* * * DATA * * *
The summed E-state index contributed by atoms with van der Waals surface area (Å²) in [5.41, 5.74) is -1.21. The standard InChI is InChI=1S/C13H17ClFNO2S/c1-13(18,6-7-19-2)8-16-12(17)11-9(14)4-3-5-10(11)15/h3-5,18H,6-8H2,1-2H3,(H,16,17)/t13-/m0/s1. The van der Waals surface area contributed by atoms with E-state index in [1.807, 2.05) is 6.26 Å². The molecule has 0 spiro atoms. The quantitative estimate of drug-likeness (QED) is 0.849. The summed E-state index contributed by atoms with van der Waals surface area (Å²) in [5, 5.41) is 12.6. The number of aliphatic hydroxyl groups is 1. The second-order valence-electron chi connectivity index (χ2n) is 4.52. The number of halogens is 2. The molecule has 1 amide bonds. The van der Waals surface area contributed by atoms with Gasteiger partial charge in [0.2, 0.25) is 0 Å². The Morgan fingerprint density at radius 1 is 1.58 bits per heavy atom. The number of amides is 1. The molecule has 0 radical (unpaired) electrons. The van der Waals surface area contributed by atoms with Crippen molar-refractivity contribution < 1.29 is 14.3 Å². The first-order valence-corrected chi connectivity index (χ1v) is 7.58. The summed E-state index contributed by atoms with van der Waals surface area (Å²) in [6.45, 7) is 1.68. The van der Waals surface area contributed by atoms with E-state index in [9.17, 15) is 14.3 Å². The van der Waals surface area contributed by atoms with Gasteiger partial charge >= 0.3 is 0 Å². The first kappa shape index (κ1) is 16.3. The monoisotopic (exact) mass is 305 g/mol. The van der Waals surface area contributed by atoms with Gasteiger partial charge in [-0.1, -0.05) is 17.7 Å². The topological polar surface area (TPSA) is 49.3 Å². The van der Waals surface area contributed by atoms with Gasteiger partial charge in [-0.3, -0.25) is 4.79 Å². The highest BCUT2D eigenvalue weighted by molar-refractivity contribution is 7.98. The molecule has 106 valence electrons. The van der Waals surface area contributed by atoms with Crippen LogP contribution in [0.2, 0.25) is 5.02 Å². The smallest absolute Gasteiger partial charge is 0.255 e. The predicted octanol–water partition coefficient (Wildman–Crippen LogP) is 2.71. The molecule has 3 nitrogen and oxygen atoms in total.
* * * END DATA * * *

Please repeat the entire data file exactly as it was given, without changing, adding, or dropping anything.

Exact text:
The summed E-state index contributed by atoms with van der Waals surface area (Å²) in [5.41, 5.74) is -1.21. The standard InChI is InChI=1S/C13H17ClFNO2S/c1-13(18,6-7-19-2)8-16-12(17)11-9(14)4-3-5-10(11)15/h3-5,18H,6-8H2,1-2H3,(H,16,17)/t13-/m0/s1. The van der Waals surface area contributed by atoms with E-state index in [1.807, 2.05) is 6.26 Å². The molecule has 0 spiro atoms. The quantitative estimate of drug-likeness (QED) is 0.849. The summed E-state index contributed by atoms with van der Waals surface area (Å²) in [5, 5.41) is 12.6. The number of aliphatic hydroxyl groups is 1. The second-order valence-electron chi connectivity index (χ2n) is 4.52. The number of halogens is 2. The molecule has 1 amide bonds. The van der Waals surface area contributed by atoms with Gasteiger partial charge in [0.2, 0.25) is 0 Å². The Morgan fingerprint density at radius 1 is 1.58 bits per heavy atom. The number of amides is 1. The molecule has 0 radical (unpaired) electrons. The van der Waals surface area contributed by atoms with Crippen molar-refractivity contribution < 1.29 is 14.3 Å². The first-order valence-corrected chi connectivity index (χ1v) is 7.58. The summed E-state index contributed by atoms with van der Waals surface area (Å²) in [6.45, 7) is 1.68. The van der Waals surface area contributed by atoms with E-state index in [9.17, 15) is 14.3 Å². The van der Waals surface area contributed by atoms with Gasteiger partial charge >= 0.3 is 0 Å². The first kappa shape index (κ1) is 16.3. The monoisotopic (exact) mass is 305 g/mol. The van der Waals surface area contributed by atoms with Gasteiger partial charge in [-0.1, -0.05) is 17.7 Å². The topological polar surface area (TPSA) is 49.3 Å². The van der Waals surface area contributed by atoms with Gasteiger partial charge in [-0.3, -0.25) is 4.79 Å². The highest BCUT2D eigenvalue weighted by molar-refractivity contribution is 7.98. The molecule has 106 valence electrons. The van der Waals surface area contributed by atoms with Crippen LogP contribution in [0.2, 0.25) is 5.02 Å². The smallest absolute Gasteiger partial charge is 0.255 e. The predicted octanol–water partition coefficient (Wildman–Crippen LogP) is 2.71. The molecule has 3 nitrogen and oxygen atoms in total.